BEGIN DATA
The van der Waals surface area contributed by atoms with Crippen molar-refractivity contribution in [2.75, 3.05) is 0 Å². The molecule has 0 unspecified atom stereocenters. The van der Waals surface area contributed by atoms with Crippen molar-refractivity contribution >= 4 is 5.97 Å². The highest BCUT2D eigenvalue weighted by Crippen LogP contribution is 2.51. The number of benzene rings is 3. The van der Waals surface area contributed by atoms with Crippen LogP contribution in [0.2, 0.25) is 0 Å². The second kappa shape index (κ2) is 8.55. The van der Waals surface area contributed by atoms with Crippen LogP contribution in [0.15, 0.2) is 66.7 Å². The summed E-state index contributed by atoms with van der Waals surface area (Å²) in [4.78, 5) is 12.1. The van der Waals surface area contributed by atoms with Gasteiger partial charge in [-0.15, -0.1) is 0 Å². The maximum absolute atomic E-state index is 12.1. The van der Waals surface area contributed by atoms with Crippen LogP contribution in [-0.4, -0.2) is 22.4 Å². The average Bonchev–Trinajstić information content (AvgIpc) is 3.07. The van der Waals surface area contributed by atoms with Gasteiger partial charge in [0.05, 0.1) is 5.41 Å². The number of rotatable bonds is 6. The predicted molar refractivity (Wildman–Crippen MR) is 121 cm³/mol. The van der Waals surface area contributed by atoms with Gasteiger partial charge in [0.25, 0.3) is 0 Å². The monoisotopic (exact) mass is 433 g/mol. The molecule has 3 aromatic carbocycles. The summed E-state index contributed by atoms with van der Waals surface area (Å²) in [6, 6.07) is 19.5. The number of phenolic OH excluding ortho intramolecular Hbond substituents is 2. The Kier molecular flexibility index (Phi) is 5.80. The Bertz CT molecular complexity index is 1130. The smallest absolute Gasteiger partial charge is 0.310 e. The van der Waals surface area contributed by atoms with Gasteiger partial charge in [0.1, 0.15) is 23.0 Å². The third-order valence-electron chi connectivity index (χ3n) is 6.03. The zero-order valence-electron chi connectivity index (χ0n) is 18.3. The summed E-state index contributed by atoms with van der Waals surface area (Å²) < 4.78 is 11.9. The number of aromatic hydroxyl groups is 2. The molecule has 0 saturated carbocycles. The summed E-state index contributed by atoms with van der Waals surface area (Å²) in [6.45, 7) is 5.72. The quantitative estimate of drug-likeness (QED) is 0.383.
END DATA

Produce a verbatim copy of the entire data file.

The van der Waals surface area contributed by atoms with Crippen molar-refractivity contribution in [2.75, 3.05) is 0 Å². The molecule has 0 unspecified atom stereocenters. The van der Waals surface area contributed by atoms with Crippen molar-refractivity contribution >= 4 is 5.97 Å². The highest BCUT2D eigenvalue weighted by Crippen LogP contribution is 2.51. The number of benzene rings is 3. The van der Waals surface area contributed by atoms with Crippen LogP contribution in [0.2, 0.25) is 0 Å². The second kappa shape index (κ2) is 8.55. The van der Waals surface area contributed by atoms with Crippen LogP contribution in [0.15, 0.2) is 66.7 Å². The summed E-state index contributed by atoms with van der Waals surface area (Å²) in [4.78, 5) is 12.1. The van der Waals surface area contributed by atoms with Gasteiger partial charge in [-0.15, -0.1) is 0 Å². The maximum absolute atomic E-state index is 12.1. The van der Waals surface area contributed by atoms with Crippen LogP contribution in [-0.4, -0.2) is 22.4 Å². The average Bonchev–Trinajstić information content (AvgIpc) is 3.07. The van der Waals surface area contributed by atoms with Gasteiger partial charge in [0.05, 0.1) is 5.41 Å². The number of rotatable bonds is 6. The predicted molar refractivity (Wildman–Crippen MR) is 121 cm³/mol. The van der Waals surface area contributed by atoms with Gasteiger partial charge in [0.25, 0.3) is 0 Å². The monoisotopic (exact) mass is 433 g/mol. The molecule has 3 aromatic carbocycles. The summed E-state index contributed by atoms with van der Waals surface area (Å²) in [6, 6.07) is 19.5. The number of phenolic OH excluding ortho intramolecular Hbond substituents is 2. The Kier molecular flexibility index (Phi) is 5.80. The Bertz CT molecular complexity index is 1130. The smallest absolute Gasteiger partial charge is 0.310 e. The van der Waals surface area contributed by atoms with Gasteiger partial charge in [0.1, 0.15) is 23.0 Å². The third-order valence-electron chi connectivity index (χ3n) is 6.03. The zero-order valence-electron chi connectivity index (χ0n) is 18.3. The summed E-state index contributed by atoms with van der Waals surface area (Å²) < 4.78 is 11.9. The number of aromatic hydroxyl groups is 2. The molecule has 0 saturated carbocycles. The summed E-state index contributed by atoms with van der Waals surface area (Å²) in [6.45, 7) is 5.72. The quantitative estimate of drug-likeness (QED) is 0.383.